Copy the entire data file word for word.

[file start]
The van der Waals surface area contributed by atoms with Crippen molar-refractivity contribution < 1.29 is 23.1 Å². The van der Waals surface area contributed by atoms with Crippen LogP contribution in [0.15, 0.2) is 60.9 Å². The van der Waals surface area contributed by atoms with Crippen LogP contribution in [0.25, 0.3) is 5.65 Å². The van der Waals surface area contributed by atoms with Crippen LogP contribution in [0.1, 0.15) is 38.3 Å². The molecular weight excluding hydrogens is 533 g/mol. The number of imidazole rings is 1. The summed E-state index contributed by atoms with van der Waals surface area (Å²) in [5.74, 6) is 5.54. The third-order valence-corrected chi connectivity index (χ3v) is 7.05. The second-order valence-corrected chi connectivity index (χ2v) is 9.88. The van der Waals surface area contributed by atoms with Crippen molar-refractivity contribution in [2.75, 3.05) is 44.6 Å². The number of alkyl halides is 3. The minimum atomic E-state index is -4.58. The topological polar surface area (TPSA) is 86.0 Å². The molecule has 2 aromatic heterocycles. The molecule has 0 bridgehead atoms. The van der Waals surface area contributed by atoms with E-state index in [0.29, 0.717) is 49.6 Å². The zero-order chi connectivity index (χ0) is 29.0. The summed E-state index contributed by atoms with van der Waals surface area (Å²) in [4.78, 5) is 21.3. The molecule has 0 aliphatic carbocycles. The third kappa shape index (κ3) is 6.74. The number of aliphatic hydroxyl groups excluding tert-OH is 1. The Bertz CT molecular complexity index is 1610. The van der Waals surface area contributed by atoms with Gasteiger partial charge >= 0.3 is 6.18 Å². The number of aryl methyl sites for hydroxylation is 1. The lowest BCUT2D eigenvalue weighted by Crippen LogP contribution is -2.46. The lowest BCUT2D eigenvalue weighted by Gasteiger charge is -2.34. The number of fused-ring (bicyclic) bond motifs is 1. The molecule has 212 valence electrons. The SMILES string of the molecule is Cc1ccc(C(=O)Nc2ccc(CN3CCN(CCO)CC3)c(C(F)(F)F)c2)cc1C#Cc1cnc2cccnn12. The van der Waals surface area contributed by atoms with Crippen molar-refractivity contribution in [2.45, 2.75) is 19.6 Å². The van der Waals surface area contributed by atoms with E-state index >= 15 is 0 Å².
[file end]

The van der Waals surface area contributed by atoms with Crippen molar-refractivity contribution < 1.29 is 23.1 Å². The van der Waals surface area contributed by atoms with Crippen LogP contribution in [0.15, 0.2) is 60.9 Å². The van der Waals surface area contributed by atoms with Crippen LogP contribution in [0.25, 0.3) is 5.65 Å². The van der Waals surface area contributed by atoms with Crippen LogP contribution in [0.1, 0.15) is 38.3 Å². The molecular weight excluding hydrogens is 533 g/mol. The number of imidazole rings is 1. The summed E-state index contributed by atoms with van der Waals surface area (Å²) in [5.74, 6) is 5.54. The third-order valence-corrected chi connectivity index (χ3v) is 7.05. The second-order valence-corrected chi connectivity index (χ2v) is 9.88. The van der Waals surface area contributed by atoms with Crippen molar-refractivity contribution in [2.75, 3.05) is 44.6 Å². The number of alkyl halides is 3. The minimum atomic E-state index is -4.58. The topological polar surface area (TPSA) is 86.0 Å². The molecule has 2 aromatic heterocycles. The molecule has 0 bridgehead atoms. The van der Waals surface area contributed by atoms with E-state index in [0.29, 0.717) is 49.6 Å². The zero-order chi connectivity index (χ0) is 29.0. The summed E-state index contributed by atoms with van der Waals surface area (Å²) in [4.78, 5) is 21.3. The molecule has 0 aliphatic carbocycles. The third kappa shape index (κ3) is 6.74. The number of aliphatic hydroxyl groups excluding tert-OH is 1. The Bertz CT molecular complexity index is 1610. The van der Waals surface area contributed by atoms with Gasteiger partial charge >= 0.3 is 6.18 Å². The number of aryl methyl sites for hydroxylation is 1. The lowest BCUT2D eigenvalue weighted by Crippen LogP contribution is -2.46. The lowest BCUT2D eigenvalue weighted by Gasteiger charge is -2.34. The number of fused-ring (bicyclic) bond motifs is 1. The molecule has 212 valence electrons. The SMILES string of the molecule is Cc1ccc(C(=O)Nc2ccc(CN3CCN(CCO)CC3)c(C(F)(F)F)c2)cc1C#Cc1cnc2cccnn12. The van der Waals surface area contributed by atoms with Crippen molar-refractivity contribution in [2.45, 2.75) is 19.6 Å². The van der Waals surface area contributed by atoms with E-state index >= 15 is 0 Å².